6. Get out of the way: If you become injured or over-tired, bow, step back and sit in seiza (on your knees) at the rear of the class. Stay out of the way and remove yourself from the flow of the class until your fatigue passes or your injury allows you to continue. Of course, if your injury is severe or serious enough to think you need to remove yourself, you likely shouldn’t continue as you could aggravate the injury further. The point is, there’s nothing to be served by standing in the way while others continue and you shouldn’t expect that everyone will stop and wait. After all, this is their time, too;
  7. Don’t show up late: This one is and always has been, a personal pet peeve of mine. Some instructors will say that if you show up late, it’s better to get “some of the workout” in rather than none at all. Although that is a great concept, showing up late can be disruptive to a class and shows great disrespect to your class and instructors. We all have busy lives. It falls to you to plan ahead and schedule things so that you may attend class. Whether or not showing up late is appropriate will be up to your head instructor, but true respect dictates that if you aren’t fifteen minutes early for class, you’re already late. A good example is a recent evening where I had to fight off a bout of low blood sugar and didn’t make it to class. I’m sure that if I really pushed it fought my way down there, I would have been able to make it only a short period after start of class. But such disrespect for the flow of a dojo’s operations shouldn’t be encouraged;
  8. Don’t waste your instructor’s time: Although you’ve likely paid a fee for your presence, the instructor(s) within the school are there to impart their knowledge and skills to you and others. If you aren’t going to put in your full effort, then you’re wasting your instructors time. Effectively, you’re also wasting your time AND the fee you paid. You’re also affecting the other student’s ability to learn properly. Karate isn’t something you can walk into a few 1-hour classes and expect to progress. You need to put in some supplementary time training outside the dojo, on your own. This is the only way you’ll truly progress and make any headway. Otherwise, you may as well join a knitting circle;
  9. Respect and train based on your partner: You will sometimes be paired with someone of lower or higher rank than yourself. If you’re paired with someone of lower rank, you become the example of what is to be taught. If you inflict injury upon your partner, you may discourage them from further learning and you will have gained nothing yourself. If training with someone of higher rank, respect should be given and you should take every advantage to learn from this person as they are in the same position you would be if training with a lower ranked belt. Granted, time has proven that there is just as much you can learn from a lower rank. It depends on how positive your perspective may be…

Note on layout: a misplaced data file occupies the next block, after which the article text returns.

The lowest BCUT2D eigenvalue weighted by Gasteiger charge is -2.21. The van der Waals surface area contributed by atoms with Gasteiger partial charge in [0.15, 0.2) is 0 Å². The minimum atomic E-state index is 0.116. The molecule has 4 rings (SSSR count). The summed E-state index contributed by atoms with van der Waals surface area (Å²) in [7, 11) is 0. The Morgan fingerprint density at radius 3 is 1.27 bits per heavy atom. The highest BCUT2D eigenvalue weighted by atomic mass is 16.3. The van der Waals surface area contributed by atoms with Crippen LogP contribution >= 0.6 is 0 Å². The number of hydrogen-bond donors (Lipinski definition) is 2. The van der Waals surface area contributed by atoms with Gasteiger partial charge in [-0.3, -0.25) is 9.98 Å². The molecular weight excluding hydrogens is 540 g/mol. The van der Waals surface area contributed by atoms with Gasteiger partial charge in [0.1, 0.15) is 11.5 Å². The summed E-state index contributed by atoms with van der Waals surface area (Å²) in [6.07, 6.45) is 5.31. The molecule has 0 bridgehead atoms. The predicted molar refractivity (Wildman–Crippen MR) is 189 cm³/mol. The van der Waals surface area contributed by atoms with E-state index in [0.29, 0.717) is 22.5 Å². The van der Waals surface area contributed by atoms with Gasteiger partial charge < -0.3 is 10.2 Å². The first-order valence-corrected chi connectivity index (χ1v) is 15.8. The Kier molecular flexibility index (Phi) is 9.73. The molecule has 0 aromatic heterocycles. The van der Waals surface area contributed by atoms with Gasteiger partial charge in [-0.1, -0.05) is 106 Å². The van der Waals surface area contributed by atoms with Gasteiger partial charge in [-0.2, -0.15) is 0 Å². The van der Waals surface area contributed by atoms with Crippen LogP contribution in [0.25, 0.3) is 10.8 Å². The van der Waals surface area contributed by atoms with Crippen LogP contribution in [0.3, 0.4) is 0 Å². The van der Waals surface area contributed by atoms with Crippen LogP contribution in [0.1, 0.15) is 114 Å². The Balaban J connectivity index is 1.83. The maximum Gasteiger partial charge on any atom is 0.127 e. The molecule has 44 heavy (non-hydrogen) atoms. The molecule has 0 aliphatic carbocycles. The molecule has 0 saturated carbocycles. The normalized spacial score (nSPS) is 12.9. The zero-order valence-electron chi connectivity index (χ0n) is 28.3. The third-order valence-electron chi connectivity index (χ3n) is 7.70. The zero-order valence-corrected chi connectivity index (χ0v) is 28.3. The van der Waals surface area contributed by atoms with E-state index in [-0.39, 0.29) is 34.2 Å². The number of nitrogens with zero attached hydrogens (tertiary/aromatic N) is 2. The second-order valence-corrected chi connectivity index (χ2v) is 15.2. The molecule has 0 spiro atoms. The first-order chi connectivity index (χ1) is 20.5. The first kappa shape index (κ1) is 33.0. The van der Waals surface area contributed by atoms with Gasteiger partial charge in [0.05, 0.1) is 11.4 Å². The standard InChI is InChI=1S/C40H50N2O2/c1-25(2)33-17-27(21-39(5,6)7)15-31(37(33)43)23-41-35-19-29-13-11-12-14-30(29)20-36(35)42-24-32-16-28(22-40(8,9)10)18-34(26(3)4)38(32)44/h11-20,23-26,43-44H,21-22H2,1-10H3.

I’ve seen everything from kids running around, coffee, students fidgeting and looking around… In a school I no longer train with, there was even one guy who showed up forty minutes late for class with a bag of cheeseburgers and ate while the rest of us did calisthenics! Besides the fact that the smell of burgers was killing me, a karate dojo is definitely NOT the place to eating, much less junk food. Even though some of these points could be viewed simply as one’s person’s opinion, it stands to reason that tradition and respect are things that should never be ignored in the dojo.

Folks, no matter what sport or art you study, there will always be guidelines to follow. The martial arts simply have more, and that’s part of the charm. Although the above guidelines are only basic, they apply to any martial arts school you attend. Your specific dojo may have more, and this is one of those moments where it’s important to take the initiative and ask. After all, respect is a primary aspect of karate and all martial arts. Food for thought… ☯

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Shawn

I am a practitioner of the martial arts and student of the Buddhist faith. I have been a Type 1 Diabetic since I was 4 years old and have been fighting the uphill battle it includes ever since. I enjoy fitness and health and looking for new ways to improve both, as well as examining the many questions of life. Although I have no formal medical training, I have amassed a wealth of knowledge regarding health, Diabetes, martial arts as well as Buddhism and philosophy. My goal is to share this information with the world, and perhaps provide some sarcastic humour along the way. Welcome!